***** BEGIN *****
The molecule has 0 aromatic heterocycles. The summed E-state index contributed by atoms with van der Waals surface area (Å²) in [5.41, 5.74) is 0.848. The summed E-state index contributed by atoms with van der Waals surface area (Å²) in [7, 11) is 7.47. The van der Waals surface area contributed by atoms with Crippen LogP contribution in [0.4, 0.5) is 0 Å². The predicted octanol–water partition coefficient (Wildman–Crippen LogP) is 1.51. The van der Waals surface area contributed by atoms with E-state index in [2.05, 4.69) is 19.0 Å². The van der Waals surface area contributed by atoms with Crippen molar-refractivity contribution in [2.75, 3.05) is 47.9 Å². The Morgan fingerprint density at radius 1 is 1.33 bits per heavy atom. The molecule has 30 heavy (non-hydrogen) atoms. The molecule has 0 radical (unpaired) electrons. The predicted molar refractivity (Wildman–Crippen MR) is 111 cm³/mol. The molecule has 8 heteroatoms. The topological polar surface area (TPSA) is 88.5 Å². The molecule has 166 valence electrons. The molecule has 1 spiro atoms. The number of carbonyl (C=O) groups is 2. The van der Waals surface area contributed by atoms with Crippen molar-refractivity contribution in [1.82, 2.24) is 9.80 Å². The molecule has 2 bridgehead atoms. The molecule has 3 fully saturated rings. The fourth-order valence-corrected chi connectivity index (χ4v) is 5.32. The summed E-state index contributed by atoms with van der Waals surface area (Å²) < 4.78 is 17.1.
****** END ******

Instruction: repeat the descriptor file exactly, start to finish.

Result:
The molecule has 0 aromatic heterocycles. The summed E-state index contributed by atoms with van der Waals surface area (Å²) in [5.41, 5.74) is 0.848. The summed E-state index contributed by atoms with van der Waals surface area (Å²) in [7, 11) is 7.47. The van der Waals surface area contributed by atoms with Crippen LogP contribution in [0.4, 0.5) is 0 Å². The predicted octanol–water partition coefficient (Wildman–Crippen LogP) is 1.51. The van der Waals surface area contributed by atoms with E-state index in [2.05, 4.69) is 19.0 Å². The van der Waals surface area contributed by atoms with Crippen molar-refractivity contribution in [2.75, 3.05) is 47.9 Å². The Morgan fingerprint density at radius 1 is 1.33 bits per heavy atom. The molecule has 30 heavy (non-hydrogen) atoms. The molecule has 0 radical (unpaired) electrons. The predicted molar refractivity (Wildman–Crippen MR) is 111 cm³/mol. The molecule has 8 heteroatoms. The topological polar surface area (TPSA) is 88.5 Å². The molecule has 166 valence electrons. The molecule has 1 spiro atoms. The number of carbonyl (C=O) groups is 2. The van der Waals surface area contributed by atoms with Crippen molar-refractivity contribution in [1.82, 2.24) is 9.80 Å². The molecule has 2 bridgehead atoms. The molecule has 3 fully saturated rings. The fourth-order valence-corrected chi connectivity index (χ4v) is 5.32. The summed E-state index contributed by atoms with van der Waals surface area (Å²) < 4.78 is 17.1.